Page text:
Vitamin Supplements According to a US study, vitamin supplements do not protect one against lung cancer. Shockingly, some supplements may even increase the risk of developing it. This study took into account over 77,000 vitamin users.

According to the study’s author Christopher Slatore of the University of Washington, “Our study of supplemental vitamins, vitamin C, vitamin E and folate did not show any evidence for a decreased risk of lung cancer. Indeed, increasing intake of supplemental vitamin E was associated with a slightly increased risk of lung cancer.”

The research team selected 77,126 men and women between the age of 50 and 76, and determined their rate of developing lung cancer over four years with respect to their current and past vitamin usage, smoking, and other demographic and medical characteristics.

At the beginning, 521 developed lung cancer. Among these patients, in addition to the unsurprising associations with smoking history, family history, and age, there was a slight but significant association between use of supplemental vitamin E and lung cancer.

“In contrast to the often assumed benefits or at least lack of harm, supplemental vitamin E was associated with a small increased risk of lung cancer,” said Dr. Slatore.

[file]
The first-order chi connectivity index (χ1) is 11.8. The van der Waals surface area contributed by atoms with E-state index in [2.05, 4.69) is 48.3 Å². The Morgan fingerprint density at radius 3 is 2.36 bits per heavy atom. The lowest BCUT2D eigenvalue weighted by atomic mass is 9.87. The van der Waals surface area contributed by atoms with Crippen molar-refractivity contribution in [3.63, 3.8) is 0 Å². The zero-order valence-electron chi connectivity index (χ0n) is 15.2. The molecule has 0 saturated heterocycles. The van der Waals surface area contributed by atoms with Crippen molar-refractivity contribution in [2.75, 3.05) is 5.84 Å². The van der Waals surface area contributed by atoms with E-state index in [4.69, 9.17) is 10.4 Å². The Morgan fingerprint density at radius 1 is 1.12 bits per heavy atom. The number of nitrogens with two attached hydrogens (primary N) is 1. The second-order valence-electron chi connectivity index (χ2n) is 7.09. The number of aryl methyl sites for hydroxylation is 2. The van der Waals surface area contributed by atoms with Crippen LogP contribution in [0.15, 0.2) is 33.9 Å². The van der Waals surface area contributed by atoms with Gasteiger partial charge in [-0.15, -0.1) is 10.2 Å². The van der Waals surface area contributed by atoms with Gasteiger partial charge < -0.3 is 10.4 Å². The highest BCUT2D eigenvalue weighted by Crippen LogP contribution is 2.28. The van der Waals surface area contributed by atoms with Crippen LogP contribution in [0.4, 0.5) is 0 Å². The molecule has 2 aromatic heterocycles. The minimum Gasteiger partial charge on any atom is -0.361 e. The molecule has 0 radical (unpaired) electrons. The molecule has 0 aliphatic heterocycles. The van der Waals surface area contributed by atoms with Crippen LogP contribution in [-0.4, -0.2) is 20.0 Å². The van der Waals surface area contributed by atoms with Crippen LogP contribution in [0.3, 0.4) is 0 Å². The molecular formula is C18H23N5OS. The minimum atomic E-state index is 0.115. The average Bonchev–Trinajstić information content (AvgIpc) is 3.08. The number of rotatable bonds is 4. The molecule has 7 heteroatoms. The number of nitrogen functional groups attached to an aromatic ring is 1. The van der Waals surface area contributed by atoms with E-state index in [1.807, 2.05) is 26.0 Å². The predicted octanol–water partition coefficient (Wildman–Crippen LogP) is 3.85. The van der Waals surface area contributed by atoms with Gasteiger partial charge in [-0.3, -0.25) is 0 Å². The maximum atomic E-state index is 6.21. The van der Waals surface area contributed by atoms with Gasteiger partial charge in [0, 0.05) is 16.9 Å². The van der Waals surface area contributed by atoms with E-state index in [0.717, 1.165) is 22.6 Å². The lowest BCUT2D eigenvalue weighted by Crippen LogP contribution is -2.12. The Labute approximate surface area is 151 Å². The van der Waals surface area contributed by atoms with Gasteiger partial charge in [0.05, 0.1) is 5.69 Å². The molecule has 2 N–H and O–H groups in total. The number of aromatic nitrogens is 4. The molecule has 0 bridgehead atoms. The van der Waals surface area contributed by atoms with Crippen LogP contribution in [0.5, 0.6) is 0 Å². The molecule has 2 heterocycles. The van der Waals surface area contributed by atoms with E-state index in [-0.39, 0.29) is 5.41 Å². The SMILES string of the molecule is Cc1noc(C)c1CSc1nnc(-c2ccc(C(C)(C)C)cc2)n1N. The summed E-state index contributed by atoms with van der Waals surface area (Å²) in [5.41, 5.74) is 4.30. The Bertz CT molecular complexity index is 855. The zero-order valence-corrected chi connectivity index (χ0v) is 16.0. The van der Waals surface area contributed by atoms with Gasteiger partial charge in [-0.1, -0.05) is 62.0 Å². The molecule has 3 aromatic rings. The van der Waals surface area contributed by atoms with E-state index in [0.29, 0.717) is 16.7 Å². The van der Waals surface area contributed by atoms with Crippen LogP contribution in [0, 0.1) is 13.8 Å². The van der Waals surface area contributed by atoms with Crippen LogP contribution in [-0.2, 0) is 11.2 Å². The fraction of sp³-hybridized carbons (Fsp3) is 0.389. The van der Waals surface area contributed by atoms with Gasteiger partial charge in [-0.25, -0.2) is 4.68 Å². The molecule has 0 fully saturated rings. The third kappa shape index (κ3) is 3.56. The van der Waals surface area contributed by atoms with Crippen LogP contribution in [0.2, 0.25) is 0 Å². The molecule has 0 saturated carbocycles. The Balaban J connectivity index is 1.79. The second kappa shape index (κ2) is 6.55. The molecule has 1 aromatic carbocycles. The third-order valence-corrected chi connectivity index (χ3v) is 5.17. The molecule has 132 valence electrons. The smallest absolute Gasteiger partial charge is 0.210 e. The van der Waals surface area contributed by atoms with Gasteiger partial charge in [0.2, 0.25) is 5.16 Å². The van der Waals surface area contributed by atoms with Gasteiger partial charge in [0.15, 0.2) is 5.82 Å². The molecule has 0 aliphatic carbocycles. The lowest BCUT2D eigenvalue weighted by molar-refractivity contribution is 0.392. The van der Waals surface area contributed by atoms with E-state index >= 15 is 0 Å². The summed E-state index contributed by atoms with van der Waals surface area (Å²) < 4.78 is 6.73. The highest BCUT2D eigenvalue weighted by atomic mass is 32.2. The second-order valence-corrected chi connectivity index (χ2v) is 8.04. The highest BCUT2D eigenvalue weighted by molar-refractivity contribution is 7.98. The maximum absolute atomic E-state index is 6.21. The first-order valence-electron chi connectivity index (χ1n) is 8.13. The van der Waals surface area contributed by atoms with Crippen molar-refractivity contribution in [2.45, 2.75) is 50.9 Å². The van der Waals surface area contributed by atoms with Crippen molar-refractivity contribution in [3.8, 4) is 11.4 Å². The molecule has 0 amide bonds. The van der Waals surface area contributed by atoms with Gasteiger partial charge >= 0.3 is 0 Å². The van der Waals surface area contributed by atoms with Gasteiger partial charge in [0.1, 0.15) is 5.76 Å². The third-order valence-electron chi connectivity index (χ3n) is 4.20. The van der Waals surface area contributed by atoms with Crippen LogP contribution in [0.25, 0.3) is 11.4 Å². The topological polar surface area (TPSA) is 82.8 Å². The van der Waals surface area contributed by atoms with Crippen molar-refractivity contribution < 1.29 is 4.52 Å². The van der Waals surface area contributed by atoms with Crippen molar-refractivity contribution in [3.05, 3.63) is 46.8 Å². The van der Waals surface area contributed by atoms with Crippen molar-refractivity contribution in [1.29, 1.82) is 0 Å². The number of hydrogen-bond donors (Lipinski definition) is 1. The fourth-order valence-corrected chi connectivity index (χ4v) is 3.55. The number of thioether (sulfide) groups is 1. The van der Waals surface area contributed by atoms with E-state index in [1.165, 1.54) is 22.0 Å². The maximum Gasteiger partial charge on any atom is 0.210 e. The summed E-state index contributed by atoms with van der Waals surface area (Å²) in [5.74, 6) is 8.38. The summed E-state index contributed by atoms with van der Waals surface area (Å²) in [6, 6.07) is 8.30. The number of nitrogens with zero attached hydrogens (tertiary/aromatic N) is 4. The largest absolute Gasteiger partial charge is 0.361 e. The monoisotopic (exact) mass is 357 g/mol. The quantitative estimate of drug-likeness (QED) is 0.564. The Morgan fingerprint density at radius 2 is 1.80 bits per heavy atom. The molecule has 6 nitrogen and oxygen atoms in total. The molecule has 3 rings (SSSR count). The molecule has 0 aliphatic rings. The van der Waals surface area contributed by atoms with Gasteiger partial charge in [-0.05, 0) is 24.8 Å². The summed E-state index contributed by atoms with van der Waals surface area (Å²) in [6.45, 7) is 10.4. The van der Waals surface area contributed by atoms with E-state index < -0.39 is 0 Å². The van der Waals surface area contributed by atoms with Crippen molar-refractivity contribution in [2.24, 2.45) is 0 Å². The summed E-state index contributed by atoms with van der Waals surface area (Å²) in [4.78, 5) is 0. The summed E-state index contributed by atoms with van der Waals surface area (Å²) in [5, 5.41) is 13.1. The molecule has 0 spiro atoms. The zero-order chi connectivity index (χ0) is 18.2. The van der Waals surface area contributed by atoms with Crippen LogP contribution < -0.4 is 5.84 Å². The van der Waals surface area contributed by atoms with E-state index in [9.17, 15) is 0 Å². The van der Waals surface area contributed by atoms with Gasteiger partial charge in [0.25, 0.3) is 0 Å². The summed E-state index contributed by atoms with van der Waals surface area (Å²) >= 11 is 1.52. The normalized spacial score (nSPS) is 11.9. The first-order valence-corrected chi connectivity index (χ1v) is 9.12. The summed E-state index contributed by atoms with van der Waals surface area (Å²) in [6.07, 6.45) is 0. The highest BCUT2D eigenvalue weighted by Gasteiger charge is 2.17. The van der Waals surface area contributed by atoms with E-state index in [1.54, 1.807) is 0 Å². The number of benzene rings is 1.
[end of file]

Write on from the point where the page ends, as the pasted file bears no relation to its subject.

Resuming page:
“When modeled continuously, the increased risk was equivalent to a 7-percent rise for every 100 mg/day. “This risk translates into a 28-percent increased risk of lung cancer at a dose of 400 mg/day for 10 years,” Dr. Slatore said. The increased risk was most prominent in current smokers.

“The idea that vitamin supplements are healthy, or at the very least, do no harm, comes from the desire of many people to mimic the benefits of a healthy diet with a convenient pill,” said Tim Byers from the University of Colorado School of Medicine.

However, he pointed out, “Fruits contain not only vitamins but also many hundreds of other phytochemical compounds whose functions are not well understood.”